Thousands of people have gathered at a Black Lives Matter demonstration in Perth, as fewer numbers of people gathered for similar events in other cities, including for rallies not given permission to go ahead.
Deputy Prime Minster Michael McCormack had one last stab at trying to deter people from attending another series of protests across the country, fearing it could spark a second wave of the coronavirus
“These people who want to go into protest, they ought to think long and hard about their actions,” he said in Tumut, NSW, where he was on the Eden-Monaro by-election campaign trail with his Nationals candidate Trevor Hicks on Saturday.
“The courts say no. The chief medical officer, Professor Brendan Murphy, says no. Common sense would dictate to them that they should be staying at home.”
His plea came as another five COVID-19 cases were reported in two states.
Prof Murphy has repeatedly urged people not to take to the streets after thousands turned out across the country last weekend for Black Lives Matter rallies, saying such events “really are dangerous”.
Opposition Leader Anthony Albanese agreed, saying people shouldn’t protest in the current climate and should follow the health advice.
“There are a range of ways you can have your say without breaching the advice of the health experts,” he said in Queanbeyan on Saturday while also campaigning with Labor candidate Kristy McBain.
Despite health warnings over coronavirus, thousands have gathered in Langley Park for the city’s second Black Lives Matter protest.
Aboriginal elders and leaders are among those who spoke to the crowd.
Brisbane asylum seeker protest
About 300 protesters have blockaded a Brisbane hotel, accusing the government of seeking to silence detained asylum seekers by moving them.
Supporters of about 120 detainees have vowed to continue preventing authorities from accessing the Kangaroo Point Central Hotel.
Protest organisers are demanding the government immediately cease transferring the asylum seekers and return people who’ve already been moved.
“The reason they are transferring them is because they have caused so much noise,” protest spokeswoman Ruby Thorburn told reporters on Saturday.
“It is really important that we continue to maintain that.”
Protesters claim authorities are intent on relocating asylum seekers who’ve staged a series of balcony protests over their long-term detention at the hotel.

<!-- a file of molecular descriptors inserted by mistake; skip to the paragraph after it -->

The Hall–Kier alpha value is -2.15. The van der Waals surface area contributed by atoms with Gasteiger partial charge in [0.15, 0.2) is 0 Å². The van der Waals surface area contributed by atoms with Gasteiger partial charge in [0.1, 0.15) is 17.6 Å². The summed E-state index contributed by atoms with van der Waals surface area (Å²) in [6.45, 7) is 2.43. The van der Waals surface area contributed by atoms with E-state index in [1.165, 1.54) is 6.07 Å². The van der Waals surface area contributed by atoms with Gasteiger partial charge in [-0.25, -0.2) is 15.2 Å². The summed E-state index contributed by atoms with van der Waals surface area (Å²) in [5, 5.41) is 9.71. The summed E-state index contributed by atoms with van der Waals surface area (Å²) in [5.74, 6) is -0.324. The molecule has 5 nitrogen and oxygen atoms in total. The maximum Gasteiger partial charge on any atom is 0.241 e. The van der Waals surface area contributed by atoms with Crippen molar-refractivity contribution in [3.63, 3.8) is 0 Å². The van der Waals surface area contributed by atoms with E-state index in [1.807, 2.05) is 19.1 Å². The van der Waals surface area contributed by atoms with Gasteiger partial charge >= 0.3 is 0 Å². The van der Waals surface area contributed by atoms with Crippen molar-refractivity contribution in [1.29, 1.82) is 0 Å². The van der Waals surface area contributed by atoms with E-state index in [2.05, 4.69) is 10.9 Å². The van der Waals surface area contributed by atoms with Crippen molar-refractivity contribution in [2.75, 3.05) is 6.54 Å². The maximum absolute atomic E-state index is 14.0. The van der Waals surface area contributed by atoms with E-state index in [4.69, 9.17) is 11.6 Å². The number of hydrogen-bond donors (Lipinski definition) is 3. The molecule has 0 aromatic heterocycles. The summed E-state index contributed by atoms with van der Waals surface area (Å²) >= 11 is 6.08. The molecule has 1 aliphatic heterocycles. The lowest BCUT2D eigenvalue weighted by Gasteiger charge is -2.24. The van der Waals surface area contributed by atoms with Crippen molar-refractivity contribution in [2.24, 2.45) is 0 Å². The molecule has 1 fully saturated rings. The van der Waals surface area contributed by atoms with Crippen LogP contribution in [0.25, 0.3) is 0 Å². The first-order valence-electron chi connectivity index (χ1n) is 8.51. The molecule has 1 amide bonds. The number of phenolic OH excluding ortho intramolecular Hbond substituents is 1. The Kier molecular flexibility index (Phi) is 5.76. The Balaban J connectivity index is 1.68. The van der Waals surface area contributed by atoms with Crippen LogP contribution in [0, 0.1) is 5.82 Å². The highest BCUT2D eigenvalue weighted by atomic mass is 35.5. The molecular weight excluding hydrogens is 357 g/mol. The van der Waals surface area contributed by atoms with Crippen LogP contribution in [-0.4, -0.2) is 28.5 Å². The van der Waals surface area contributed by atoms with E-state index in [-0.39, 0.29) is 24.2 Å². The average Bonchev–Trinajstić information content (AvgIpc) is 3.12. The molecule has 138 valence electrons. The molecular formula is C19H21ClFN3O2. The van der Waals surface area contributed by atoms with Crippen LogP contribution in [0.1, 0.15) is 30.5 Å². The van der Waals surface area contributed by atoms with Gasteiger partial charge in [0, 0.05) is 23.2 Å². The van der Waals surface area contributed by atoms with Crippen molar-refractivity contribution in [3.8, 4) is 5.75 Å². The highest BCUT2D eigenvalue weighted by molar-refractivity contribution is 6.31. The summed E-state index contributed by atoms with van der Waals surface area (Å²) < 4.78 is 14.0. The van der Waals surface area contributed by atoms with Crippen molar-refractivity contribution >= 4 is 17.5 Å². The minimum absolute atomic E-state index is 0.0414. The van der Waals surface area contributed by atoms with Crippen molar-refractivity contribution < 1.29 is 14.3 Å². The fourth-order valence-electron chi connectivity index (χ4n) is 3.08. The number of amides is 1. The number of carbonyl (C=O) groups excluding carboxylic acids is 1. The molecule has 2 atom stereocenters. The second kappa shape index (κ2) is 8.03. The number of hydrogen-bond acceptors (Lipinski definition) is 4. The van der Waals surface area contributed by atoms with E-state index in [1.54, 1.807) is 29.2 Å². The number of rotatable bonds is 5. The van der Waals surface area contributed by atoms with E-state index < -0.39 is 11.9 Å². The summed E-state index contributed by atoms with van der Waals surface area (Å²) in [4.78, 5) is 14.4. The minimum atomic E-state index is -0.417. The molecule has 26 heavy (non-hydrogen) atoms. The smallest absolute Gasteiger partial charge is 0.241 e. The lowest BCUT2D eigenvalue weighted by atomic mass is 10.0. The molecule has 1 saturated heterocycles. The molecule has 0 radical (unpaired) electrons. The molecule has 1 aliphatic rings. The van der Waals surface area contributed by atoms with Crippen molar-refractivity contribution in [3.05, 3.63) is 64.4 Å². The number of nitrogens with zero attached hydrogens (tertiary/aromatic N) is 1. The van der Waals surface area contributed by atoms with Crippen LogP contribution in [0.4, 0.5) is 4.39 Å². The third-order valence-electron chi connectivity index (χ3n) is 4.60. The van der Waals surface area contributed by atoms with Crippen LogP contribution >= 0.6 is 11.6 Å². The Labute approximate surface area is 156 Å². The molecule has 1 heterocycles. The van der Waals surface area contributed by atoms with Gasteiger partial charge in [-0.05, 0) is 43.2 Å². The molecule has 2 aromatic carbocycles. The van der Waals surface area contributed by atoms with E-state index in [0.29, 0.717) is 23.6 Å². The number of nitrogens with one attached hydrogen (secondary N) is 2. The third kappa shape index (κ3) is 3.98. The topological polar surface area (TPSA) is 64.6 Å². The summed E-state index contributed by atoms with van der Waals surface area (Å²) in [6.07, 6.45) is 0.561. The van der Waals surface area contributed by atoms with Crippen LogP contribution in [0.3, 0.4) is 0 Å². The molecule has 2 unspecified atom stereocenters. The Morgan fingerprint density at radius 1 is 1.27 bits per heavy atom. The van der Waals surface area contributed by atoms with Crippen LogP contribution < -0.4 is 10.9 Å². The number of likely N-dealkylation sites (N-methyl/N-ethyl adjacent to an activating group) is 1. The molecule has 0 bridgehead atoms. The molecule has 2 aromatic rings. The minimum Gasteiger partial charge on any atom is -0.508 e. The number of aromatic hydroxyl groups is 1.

About 40 men holding signs stood on the hotel’s balconies waving as the protest kicked off.
Some of those at the hotel have been in detention for years after coming to Australia for medical treatment.
The organisers are also demanding the men be granted freedom of movement.
“They cannot go out to exercise for their health. We demand they be allowed to walk around and get some fresh air,” protest spokesman Sam Watson said.
The protest commenced on Thursday night and continued on Friday.
Trucks and other vehicles leaving the hotel precinct were searched to ensure no asylum seekers were inside.
Premier Annastacia Palaszczuk previously warned people not to attend the rally due to coronavirus fears.
“It is essential we come out now. These men are in a dire situation. They are in a close confined place. They cannot socially distance,” Mr Watson said.
“The guards coming in and out are not isolating, so anything they pick up comes into the hotel and it spreads like wildfire.”
Ms Thorburn said organisers had negotiated with police and were handing out masks and hand sanitiser in an attempt to reduce transmission of the virus.
“We are reminding people that we are in a pandemic and it is important to be mindful,” she said.
Melbourne refugee protests
Protesters have met across eight Melbourne locations to call for freedom for refugees stuck in indefinite detention.
At a hotel in the northern suburb of Preston, Mantra Bell City, where some refugees have been held for at least seven months, up to about 30 protesters stood outside.
Asylum seekers who were transported from Manus Island for medical treatment could be seen peering out of hotel windows to watch the rally.
A former refugee from Sri Lanka told the rally in a speech that detention centres and hotels housing asylum seekers are “basically prisons designed to inflict pain on people whose only crime is to seek asylum”.
The protesters have unfurled a banner off the side of a house facing the hotel which reads: “Free the hostages from Mantra Hotel, they are not criminals”.
In Sydney, the Refugee Action Coalition attempted to flout a Supreme Court ban, defying a police warning they will be out in force if protests proceed.”
“Join an exercise protest by riding your bike, walking or jogging in small groups around the block around Sydney Town Hall,” RAC posted to Facebook.”…If people try to stop you and ask if you are part of the protest, you can tell them you are simply exercising, which is not illegal.”
However, the turnout was very small, and there was a large police presence at Sydney’s Town Hall.
Last night one person was arrested when a few hundred people who turned up at a rally were moved on by hundreds of police. Another person was arrested today.
Sydney held a massive BLM protest last week, which was allowed at the last minute.
Adelaide Black Lives Matter protests
A small number of South Australians have defied coronavirus restrictions by attending a Black Lives Matter rally despite the protest being cancelled after an exemption for the event was denied.
Police officers, mounted on horses, watched over Victoria Square in Adelaide’s CBD on a wet Saturday as about 30 protesters chanted while holding signs and wearing masks.
There was no indication that anyone was warned or fined as a result of their behaviour.
A protest has also been held in Darwin, in the Northern Territory, with hundreds of people attending.